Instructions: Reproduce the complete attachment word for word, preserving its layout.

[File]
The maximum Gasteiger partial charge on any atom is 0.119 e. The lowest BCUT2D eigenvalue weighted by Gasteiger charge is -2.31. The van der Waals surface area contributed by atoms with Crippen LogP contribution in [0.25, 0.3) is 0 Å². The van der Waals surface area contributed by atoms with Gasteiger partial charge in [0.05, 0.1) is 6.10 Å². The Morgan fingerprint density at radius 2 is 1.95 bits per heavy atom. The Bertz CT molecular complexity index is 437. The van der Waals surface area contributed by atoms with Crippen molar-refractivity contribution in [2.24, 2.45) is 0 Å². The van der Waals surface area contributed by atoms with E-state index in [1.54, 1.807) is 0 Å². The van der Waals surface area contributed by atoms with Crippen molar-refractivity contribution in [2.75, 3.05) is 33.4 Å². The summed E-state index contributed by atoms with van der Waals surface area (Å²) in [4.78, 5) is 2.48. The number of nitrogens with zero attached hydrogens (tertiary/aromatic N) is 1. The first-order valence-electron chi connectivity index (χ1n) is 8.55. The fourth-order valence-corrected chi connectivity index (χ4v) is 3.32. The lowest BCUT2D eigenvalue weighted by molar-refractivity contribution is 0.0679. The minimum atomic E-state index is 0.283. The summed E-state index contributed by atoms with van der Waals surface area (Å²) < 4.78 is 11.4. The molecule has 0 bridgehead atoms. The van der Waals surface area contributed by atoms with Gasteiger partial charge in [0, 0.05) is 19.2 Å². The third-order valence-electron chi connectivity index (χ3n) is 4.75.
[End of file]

The maximum Gasteiger partial charge on any atom is 0.119 e. The lowest BCUT2D eigenvalue weighted by Gasteiger charge is -2.31. The van der Waals surface area contributed by atoms with Crippen LogP contribution in [0.25, 0.3) is 0 Å². The van der Waals surface area contributed by atoms with Gasteiger partial charge in [0.05, 0.1) is 6.10 Å². The Morgan fingerprint density at radius 2 is 1.95 bits per heavy atom. The Bertz CT molecular complexity index is 437. The van der Waals surface area contributed by atoms with Crippen molar-refractivity contribution in [2.24, 2.45) is 0 Å². The van der Waals surface area contributed by atoms with E-state index in [1.54, 1.807) is 0 Å². The van der Waals surface area contributed by atoms with Crippen molar-refractivity contribution in [2.75, 3.05) is 33.4 Å². The summed E-state index contributed by atoms with van der Waals surface area (Å²) in [4.78, 5) is 2.48. The number of nitrogens with zero attached hydrogens (tertiary/aromatic N) is 1. The first-order valence-electron chi connectivity index (χ1n) is 8.55. The fourth-order valence-corrected chi connectivity index (χ4v) is 3.32. The lowest BCUT2D eigenvalue weighted by molar-refractivity contribution is 0.0679. The minimum atomic E-state index is 0.283. The summed E-state index contributed by atoms with van der Waals surface area (Å²) < 4.78 is 11.4. The molecule has 0 bridgehead atoms. The van der Waals surface area contributed by atoms with Gasteiger partial charge in [0, 0.05) is 19.2 Å². The third-order valence-electron chi connectivity index (χ3n) is 4.75.